You are at COP26. What will you be telling the leaders and delegates you meet?

I will be stressing the point that you cannot be just focusing on your own territorial emissions but to look at the issue in the round. It is tempting, and easy, to just offshore the problem and shift the decarbonisation burden to another country. I will also be saying that we need to look at emissions and consumption footprints together. This is really the elephant in the room, and I understand why there is some sensitivity around it, we need to avoid sounding dictatorial around asking people what to eat/buy and so on, but it is a conversation which needs to be had.

I think we have to move away from it being such a slightly oversimplified, polarised and often judgemental debate. But the fact is that over consumption is as damaging as waste. We need to be measuring food waste for example not just in tonnage but in the carbon saved, so we can always make that connection. And citizens need to know and be supported to make the right choices – buy what they need and eat what they buy!

And the same applies to textiles. Our Textiles 2030 agreement aims to halve carbon emissions by 2030 and keep 1.5 degrees alive. Much of the carbon footprint is overseas, and citizens will play a vital role by changing how they shop, care for, resell and dispose of their clothes.

I will also be making the case for my personal passion – the need for data. Henry Dimbleby said that of all the recommendations in the National Food Strategy he led in the UK, the first one he would want to tackle is the lack of data. That was music to my ears!

What keeps you awake at night and what drives you to get up in the morning?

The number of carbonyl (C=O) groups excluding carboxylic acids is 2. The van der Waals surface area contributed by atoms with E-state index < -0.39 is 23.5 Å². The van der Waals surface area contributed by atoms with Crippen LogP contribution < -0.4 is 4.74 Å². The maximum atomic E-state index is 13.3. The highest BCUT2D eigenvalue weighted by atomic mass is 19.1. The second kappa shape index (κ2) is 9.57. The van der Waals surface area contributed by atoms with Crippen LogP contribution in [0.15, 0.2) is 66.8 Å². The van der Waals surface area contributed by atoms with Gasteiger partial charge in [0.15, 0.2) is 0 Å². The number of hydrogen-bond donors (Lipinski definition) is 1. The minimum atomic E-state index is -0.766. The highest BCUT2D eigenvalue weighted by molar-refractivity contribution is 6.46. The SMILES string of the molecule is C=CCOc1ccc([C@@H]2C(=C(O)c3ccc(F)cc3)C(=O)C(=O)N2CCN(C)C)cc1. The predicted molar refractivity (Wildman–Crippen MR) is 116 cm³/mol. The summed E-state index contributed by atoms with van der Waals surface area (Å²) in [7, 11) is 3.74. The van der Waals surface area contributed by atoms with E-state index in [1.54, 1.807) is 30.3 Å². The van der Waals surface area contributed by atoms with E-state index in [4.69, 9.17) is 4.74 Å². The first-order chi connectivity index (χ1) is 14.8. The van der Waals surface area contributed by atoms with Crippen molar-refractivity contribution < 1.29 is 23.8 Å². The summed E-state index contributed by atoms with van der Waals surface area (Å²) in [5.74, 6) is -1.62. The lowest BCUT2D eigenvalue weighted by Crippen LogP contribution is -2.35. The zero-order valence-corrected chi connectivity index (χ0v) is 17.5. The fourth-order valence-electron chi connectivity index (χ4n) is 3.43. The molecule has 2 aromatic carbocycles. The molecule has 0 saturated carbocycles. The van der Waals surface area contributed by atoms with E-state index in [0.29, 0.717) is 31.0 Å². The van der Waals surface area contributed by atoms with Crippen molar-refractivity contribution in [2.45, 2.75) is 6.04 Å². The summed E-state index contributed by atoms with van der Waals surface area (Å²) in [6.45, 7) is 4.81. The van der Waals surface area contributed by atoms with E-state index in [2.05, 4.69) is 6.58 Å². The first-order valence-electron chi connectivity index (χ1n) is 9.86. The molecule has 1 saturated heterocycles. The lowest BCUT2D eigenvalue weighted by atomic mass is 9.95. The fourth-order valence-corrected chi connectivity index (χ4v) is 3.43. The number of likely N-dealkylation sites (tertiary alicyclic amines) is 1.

Well firstly I am an absolute born optimist. So, I absolutely think we can get there. But there are a huge number of moving parts, and if we fail on fixing our food system it’s really hard to see how we can move forward. I focus on the things which I know we can change and get cracking. I love a challenge which is why it gets me up in the mornings and excited about the opportunities ahead.

What gives me confidence are initiatives like the emerging collective projects that we've been leading on. One of the pieces of work I am most proud of is a new Roadmap towards Water Security for Food & Drink Supply that we are launching at the end of November. It is a great example of collective water stewardship work from businesses who have really stepped up where they have traditionally found it hard to take action because of the complexity of the nature of water issues. But they have really realised that they have got collective ‘skin in the game’ and that they can work together for a more meaningful outcome.

To end on a positive note: I’ve been working in this area for 20 years and there has never been a moment in time like now where businesses are so engaged and where the problems that we've been talking about are so well recognized. There are loads and loads of solutions out there. The balls are all in the air and we just need to gather them in and work together. That is the message I will be hammering home at COP26.